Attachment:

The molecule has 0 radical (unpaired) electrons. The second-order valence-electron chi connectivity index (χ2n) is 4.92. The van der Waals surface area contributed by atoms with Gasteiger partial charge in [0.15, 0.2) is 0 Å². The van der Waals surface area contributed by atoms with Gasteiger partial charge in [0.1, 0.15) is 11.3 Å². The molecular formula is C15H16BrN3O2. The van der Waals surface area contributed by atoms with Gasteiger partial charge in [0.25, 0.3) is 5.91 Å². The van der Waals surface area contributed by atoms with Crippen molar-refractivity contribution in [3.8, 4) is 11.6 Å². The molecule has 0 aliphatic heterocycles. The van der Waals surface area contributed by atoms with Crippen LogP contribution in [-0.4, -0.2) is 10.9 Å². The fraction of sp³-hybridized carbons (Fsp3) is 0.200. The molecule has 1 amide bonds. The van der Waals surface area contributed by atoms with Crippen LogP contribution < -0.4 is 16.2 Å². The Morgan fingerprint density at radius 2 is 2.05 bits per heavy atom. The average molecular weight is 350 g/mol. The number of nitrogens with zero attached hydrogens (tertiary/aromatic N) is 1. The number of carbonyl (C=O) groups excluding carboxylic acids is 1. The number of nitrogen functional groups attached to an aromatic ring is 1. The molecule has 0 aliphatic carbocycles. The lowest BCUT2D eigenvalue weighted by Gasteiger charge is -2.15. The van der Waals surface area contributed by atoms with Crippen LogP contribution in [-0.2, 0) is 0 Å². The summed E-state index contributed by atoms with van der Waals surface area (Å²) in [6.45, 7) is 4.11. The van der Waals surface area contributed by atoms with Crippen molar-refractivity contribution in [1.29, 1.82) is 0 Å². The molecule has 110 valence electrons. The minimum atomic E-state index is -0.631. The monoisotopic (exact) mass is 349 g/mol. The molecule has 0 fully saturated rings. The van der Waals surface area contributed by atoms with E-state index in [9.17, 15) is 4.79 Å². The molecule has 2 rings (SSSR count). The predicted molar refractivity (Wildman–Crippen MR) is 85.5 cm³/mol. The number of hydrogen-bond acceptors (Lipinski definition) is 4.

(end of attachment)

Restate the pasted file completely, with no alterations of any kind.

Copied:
The molecule has 0 radical (unpaired) electrons. The second-order valence-electron chi connectivity index (χ2n) is 4.92. The van der Waals surface area contributed by atoms with Gasteiger partial charge in [0.15, 0.2) is 0 Å². The van der Waals surface area contributed by atoms with Gasteiger partial charge in [0.1, 0.15) is 11.3 Å². The molecular formula is C15H16BrN3O2. The van der Waals surface area contributed by atoms with Gasteiger partial charge in [0.25, 0.3) is 5.91 Å². The van der Waals surface area contributed by atoms with Crippen molar-refractivity contribution in [3.8, 4) is 11.6 Å². The molecule has 0 aliphatic heterocycles. The van der Waals surface area contributed by atoms with Crippen LogP contribution in [-0.4, -0.2) is 10.9 Å². The fraction of sp³-hybridized carbons (Fsp3) is 0.200. The molecule has 1 amide bonds. The van der Waals surface area contributed by atoms with Crippen LogP contribution < -0.4 is 16.2 Å². The Morgan fingerprint density at radius 2 is 2.05 bits per heavy atom. The average molecular weight is 350 g/mol. The number of nitrogens with zero attached hydrogens (tertiary/aromatic N) is 1. The number of carbonyl (C=O) groups excluding carboxylic acids is 1. The number of nitrogen functional groups attached to an aromatic ring is 1. The molecule has 0 aliphatic carbocycles. The lowest BCUT2D eigenvalue weighted by Gasteiger charge is -2.15. The van der Waals surface area contributed by atoms with Crippen LogP contribution in [-0.2, 0) is 0 Å². The summed E-state index contributed by atoms with van der Waals surface area (Å²) in [6.45, 7) is 4.11. The van der Waals surface area contributed by atoms with Crippen molar-refractivity contribution in [1.29, 1.82) is 0 Å². The molecule has 110 valence electrons. The minimum atomic E-state index is -0.631. The monoisotopic (exact) mass is 349 g/mol. The molecule has 0 fully saturated rings. The van der Waals surface area contributed by atoms with E-state index in [9.17, 15) is 4.79 Å². The molecule has 2 rings (SSSR count). The predicted molar refractivity (Wildman–Crippen MR) is 85.5 cm³/mol. The number of hydrogen-bond acceptors (Lipinski definition) is 4.